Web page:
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THERE is hardly any word in our language which is so convenient, and at the same time so inconvenient, that is, so difficult of satisfactory explanation to those who freely use it, as conscience. It is obvious, on a moment's reflection, that both the convenience and the inconvenience are owing to the same cause—its comprehensive meaning. Conscience is not a single faculty. It embraces exercises of the understanding, the reason, and the emotional nature; and expresses the result of their combined action in moral conduct. Now if all these powers were in their normal state, and the action of each absolutely correct, absolute correctness might be affirmed of the result of their united action; and a single word might exactly and truly express it. Or if, when the action of one of these elements of conscience is wrong, or in any way defective, the action of the others were also absolutely as well as relatively wrong, then the whole wrong might be predicated of the combined result without particular discrimination; and a single term might be used to express that result. But if one of the elements is always right in its action, while that of another is sometimes wrong, as is

Vol. XXIV. No. 95. — JULY, 1867.


the tact, it is not proper to regard their united result as wholly characterized by the action of either; as wholly right, when the action of but one is right, or wholly wrong, when the action of but one is wrong. We cannot, therefore, say that the decisions of conscience are always in all respects right; for the decisions of one of its elements are sometimes manifestly wrong. Nor, on the other hand, can we say that they are ever in all respects wrong; for the decisions of one of its elements, and the one too which is generally regarded as constituting all that is embraced in the word “conscience,” are always right.

It is not strange, therefore, that confusion of thought should often take place in the use of this familiar word. More than this, practical evil here, as elsewhere, is likely to follow errors in judgment. If we take the ground, without very careful discrimination, that the judgments of conscience are not always correct, that it is liable to err in its decisions; our confidence in its authority is likely to be weakened. It will be regarded as essentially on a level with those impulses of our nature which are merely constitutional, and which often mislead us. It will not be recognized as the voice of God, but of man-of man, too, ignorant and fallible. Great practical evil is doubtless the result of this view of the subject. Attention is thus unduly fixed upon the element of conscience which is liable to err in its judgments. On the other hand, if the ground is taken that the decisions of conscience are always correct, that it never errs in its judgments, - meaning really a single element of it, - and that therefore it should always be obeyed; there is danger of evil in another direction. There is danger lest the decisions of the understanding, in respect to moral subjects, should be regarded as always right and clothed with the authority of an intuitive judgment. Just here will be found a fruitful source of most dangerous self-deception, and of fanaticism in its various forms and degrees.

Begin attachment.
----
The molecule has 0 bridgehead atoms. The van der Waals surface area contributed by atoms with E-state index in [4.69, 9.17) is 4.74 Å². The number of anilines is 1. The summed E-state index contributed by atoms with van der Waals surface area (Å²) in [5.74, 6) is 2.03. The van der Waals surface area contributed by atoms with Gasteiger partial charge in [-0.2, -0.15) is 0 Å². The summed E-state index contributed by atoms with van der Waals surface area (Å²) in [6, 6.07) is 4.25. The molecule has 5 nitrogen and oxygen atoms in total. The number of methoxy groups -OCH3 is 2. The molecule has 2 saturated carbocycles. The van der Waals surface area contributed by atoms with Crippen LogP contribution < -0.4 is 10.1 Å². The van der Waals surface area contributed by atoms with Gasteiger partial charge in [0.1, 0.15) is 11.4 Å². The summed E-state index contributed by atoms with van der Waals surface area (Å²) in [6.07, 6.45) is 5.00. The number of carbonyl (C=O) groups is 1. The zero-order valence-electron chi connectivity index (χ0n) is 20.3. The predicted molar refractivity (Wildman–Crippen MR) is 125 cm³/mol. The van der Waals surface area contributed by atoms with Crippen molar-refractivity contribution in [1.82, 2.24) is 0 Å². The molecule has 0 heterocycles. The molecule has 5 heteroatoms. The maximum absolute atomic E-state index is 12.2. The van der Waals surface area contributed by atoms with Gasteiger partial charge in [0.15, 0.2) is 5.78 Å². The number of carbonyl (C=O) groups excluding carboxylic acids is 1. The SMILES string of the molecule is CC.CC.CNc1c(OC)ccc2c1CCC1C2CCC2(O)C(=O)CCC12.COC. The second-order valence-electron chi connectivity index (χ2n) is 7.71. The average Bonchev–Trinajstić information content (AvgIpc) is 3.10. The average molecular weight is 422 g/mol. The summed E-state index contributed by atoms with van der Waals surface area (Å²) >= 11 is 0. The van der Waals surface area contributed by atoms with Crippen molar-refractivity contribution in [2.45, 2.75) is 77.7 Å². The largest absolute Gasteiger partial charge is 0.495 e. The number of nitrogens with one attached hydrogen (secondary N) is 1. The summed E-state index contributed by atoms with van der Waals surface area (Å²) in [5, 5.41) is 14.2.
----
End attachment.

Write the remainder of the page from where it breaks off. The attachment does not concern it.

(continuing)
It is a very important inquiry how the philosophical difficulties, and much more the injurious practical consequences,

which grow out of the use of this word, may be avoided. It would seem at first view, that a careful analysis of the different elements of conscience might entirely relieve the difficulty; so far at least, as regards minds of some degree of reflection. Much may doubtless be accomplished in this way for this class of persons. But more or less confusion is likely to follow the best attempts of this kind, as every teacher of Ethics can testify. In addition to this, the analysis, if well understood at the time, is liable to be forgotten or disregarded when most needed. Old and established habits of thought do not readily give place to new views, even though more correct. Were it not for the loss in other respects, and also were it possible, we should like to limit the meaning of the word “conscience" to what, in the minds of most men, is really expressed by it; and to assign other exercises of mind now embraced in it, to their appropriate faculties. This being impossible, as language is now constructed, the best method, we think, of clearing the subject of difficulty, and one which may be of some practical benefit, is to select the central element of conscience, that in it which is usually understood by the word, and assign to it an appropriate name, and use that name instead of the other, as often as occasion requires. This discrimination in the use of the word would gradually give it its proper place in written and oral discourse. Such a name stands ready for this use the Moral Faculty. We are aware that this name is now generally used by ethical writers as synonymous with conscience. But the term is so suggestive of its exact meaning, so expressive of the precise idea contained in it, and no more, that it would be easy to recover it from the broader signification sometimes given to it, and limit it to this specific use.

Though the change which we suggest may never take place, -is not perhaps to be expected in any considerable degree, there is an advantage in using the term “moral faculty," in discussing the general subject of conscience, in this limited and definite signification. In this way, better than in any other, we may be able to remove some of the difficulties that

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